I was talking with fellow writer and friend, Nico Taranovsky, about separation between the writer and the character. Sometimes there isn’t a lot of it.

The closer we are to our character, the harder it becomes to write that character. It is like self-marketing. A lot of us are horrible at it. When it’s time to write that employment cover letter, or put that novel into a one-page synopsis, or compose an elevator speech for any reason, we clam up. Which is ironic given that we are Americans and Americans love to self-promote. We talk about ourselves all day long to anyone who will listen, including people we have to pay to listen. Why then, if we really like describing, analyzing, and aggrandizing ourselves, is it harder to write characters that are close to us?

I recently wrote a short story that is an homage to my neighborhood and family. I did not actually intend to write an homage. I was aware as I wrote that I was drawing heavily on the details of my neighborhood, and it was fun. I was also aware that my characters had certain conversations that could have been had by my family. In fact, the teenaged son bears a strong resemblance to my boyfriend’s son. And the little girl is a composite of our daughters at a younger age. The narrator, however, is a man. It is his head I inhabited while I wrote. He is not me. He is also not my boyfriend, nor is his wife me. But the four of us: me, my boyfriend, the narrator, and his wife, have a lot in common.

I think the narrator being a man gave me the separation necessary to write something so close to home without getting cornered by reality. Of course, writing about my neighborhood is not the same as writing about something emotionally fraught that hits close to home.

I once lost a baby when I was twenty-weeks pregnant. (It was ages ago and all is long-since well.) For years afterwards, I wanted to write about the experience. Every time I tried, I wrote total crap. It was impossible to access the experience without being stymied by own role in it. In trying to write from the center of my lived, true, experience, I failed to convey that true experience on the page. Words felt overwrought or flat, so I gave up.

Perhaps, when we are close to a character or an experience we’re trying to write about, we try too hard to capture some essence that we know to be real, instead of letting the details do the work. I did finally write about the experience. It’s a short creative non-fiction piece. A year ago, I figured out that if I want the reader to know what it felt like, it suffices to write what happened. The day I found out the baby was anencephalic, I did not want to go home right away, so my husband and I went to a movie theater. The movie that happened to be starting next was Scream. Within a few minutes of the theater going dark, Drew Barrymore was hanging from a tree, eviscerated.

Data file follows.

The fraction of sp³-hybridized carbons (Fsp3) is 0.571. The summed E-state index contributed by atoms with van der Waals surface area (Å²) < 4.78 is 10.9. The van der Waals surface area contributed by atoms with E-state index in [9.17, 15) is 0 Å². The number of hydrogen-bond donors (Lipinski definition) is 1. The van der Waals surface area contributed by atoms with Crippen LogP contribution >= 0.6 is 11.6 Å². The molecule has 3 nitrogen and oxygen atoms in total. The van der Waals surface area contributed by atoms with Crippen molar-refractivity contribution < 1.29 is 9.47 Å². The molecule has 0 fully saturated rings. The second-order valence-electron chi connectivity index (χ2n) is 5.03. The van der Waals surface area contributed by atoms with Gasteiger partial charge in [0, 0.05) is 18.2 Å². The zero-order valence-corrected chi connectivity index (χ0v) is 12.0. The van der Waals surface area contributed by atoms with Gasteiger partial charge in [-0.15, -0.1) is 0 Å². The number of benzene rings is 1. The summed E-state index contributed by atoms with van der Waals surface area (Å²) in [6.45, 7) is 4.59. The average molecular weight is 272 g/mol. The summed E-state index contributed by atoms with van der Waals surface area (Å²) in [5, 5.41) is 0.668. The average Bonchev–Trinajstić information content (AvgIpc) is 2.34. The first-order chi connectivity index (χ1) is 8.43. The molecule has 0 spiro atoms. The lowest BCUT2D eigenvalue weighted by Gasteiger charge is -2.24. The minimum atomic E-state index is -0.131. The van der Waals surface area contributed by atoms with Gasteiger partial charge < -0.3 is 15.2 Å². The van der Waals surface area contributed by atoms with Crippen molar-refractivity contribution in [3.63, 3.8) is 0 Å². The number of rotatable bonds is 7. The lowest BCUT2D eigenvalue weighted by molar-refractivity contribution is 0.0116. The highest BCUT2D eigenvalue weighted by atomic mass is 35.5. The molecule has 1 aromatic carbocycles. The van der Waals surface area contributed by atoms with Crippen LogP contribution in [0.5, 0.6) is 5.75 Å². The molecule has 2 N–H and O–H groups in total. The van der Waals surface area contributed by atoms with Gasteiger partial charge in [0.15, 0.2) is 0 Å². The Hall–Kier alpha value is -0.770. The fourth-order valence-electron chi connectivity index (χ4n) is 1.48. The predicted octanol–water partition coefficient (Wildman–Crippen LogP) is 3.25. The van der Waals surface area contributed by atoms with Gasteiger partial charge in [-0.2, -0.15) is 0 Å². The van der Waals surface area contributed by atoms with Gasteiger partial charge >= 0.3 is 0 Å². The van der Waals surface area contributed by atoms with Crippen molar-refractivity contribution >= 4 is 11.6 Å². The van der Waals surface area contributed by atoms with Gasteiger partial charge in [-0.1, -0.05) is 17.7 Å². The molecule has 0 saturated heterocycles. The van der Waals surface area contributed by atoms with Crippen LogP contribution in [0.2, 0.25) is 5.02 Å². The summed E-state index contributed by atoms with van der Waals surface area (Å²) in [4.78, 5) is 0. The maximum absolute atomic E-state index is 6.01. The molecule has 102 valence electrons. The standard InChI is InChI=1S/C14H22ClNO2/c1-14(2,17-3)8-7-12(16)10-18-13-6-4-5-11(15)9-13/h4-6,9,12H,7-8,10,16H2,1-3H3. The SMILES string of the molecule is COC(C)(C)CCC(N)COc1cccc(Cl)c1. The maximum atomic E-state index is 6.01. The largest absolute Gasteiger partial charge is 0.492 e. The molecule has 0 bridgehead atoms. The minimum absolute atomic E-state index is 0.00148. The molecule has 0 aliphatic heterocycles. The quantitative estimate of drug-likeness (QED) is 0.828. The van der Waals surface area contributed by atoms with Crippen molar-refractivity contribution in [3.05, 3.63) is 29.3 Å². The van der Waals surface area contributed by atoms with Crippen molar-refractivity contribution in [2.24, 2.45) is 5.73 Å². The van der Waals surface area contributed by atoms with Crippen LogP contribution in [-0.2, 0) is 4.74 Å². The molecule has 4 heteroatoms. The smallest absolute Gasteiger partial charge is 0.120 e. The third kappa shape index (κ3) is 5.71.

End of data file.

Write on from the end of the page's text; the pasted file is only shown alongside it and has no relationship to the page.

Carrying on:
Although I did not write about that experience for over a decade, I did use it constantly. Once we live through something, positive or negative or outright traumatic, it becomes a part of us. As writers, every part of us is material. It is not a conscious choice and I do not think we are aware of it as we work. “Now, a little of Grandma’s death, and a pinch of how much that haunted house scared me when I was six, and a smattering of that bizarre sense of fortune when a tornado left my house unscathed.” No, it’s not like that, but all of our life experiences are in the well and we do draw on them.

Sometimes, when writing an experience or character that is excruciatingly close, it is enough to change things up to gain separation. Sometimes, only the passage of years will see us to a place where we can sit down and write. Don’t mind giving up on that difficult piece of writing—for now. When the time arrives to write it, don’t expect it to be easy—just trust that the right words are in there. When the piece is finally done, you might just see in it a lesson you were ready to learn.


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